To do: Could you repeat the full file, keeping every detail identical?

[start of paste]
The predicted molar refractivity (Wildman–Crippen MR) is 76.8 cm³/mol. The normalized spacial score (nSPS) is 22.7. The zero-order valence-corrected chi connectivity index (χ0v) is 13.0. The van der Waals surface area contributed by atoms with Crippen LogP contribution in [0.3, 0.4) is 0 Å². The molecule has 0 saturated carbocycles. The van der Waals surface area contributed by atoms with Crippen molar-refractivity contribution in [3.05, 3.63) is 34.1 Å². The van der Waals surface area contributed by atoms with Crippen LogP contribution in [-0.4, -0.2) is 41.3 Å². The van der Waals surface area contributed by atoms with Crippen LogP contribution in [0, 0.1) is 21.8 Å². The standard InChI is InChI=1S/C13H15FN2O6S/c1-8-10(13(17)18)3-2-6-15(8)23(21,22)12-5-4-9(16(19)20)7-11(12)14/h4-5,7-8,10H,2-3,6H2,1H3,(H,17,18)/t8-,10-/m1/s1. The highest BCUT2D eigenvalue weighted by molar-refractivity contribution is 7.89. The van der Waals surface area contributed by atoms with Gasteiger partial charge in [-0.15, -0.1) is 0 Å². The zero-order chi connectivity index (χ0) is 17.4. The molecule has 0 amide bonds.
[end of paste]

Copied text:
The predicted molar refractivity (Wildman–Crippen MR) is 76.8 cm³/mol. The normalized spacial score (nSPS) is 22.7. The zero-order valence-corrected chi connectivity index (χ0v) is 13.0. The van der Waals surface area contributed by atoms with Crippen LogP contribution in [0.3, 0.4) is 0 Å². The molecule has 0 saturated carbocycles. The van der Waals surface area contributed by atoms with Crippen molar-refractivity contribution in [3.05, 3.63) is 34.1 Å². The van der Waals surface area contributed by atoms with Crippen LogP contribution in [-0.4, -0.2) is 41.3 Å². The van der Waals surface area contributed by atoms with Crippen LogP contribution in [0, 0.1) is 21.8 Å². The standard InChI is InChI=1S/C13H15FN2O6S/c1-8-10(13(17)18)3-2-6-15(8)23(21,22)12-5-4-9(16(19)20)7-11(12)14/h4-5,7-8,10H,2-3,6H2,1H3,(H,17,18)/t8-,10-/m1/s1. The highest BCUT2D eigenvalue weighted by molar-refractivity contribution is 7.89. The van der Waals surface area contributed by atoms with Gasteiger partial charge in [-0.15, -0.1) is 0 Å². The zero-order chi connectivity index (χ0) is 17.4. The molecule has 0 amide bonds.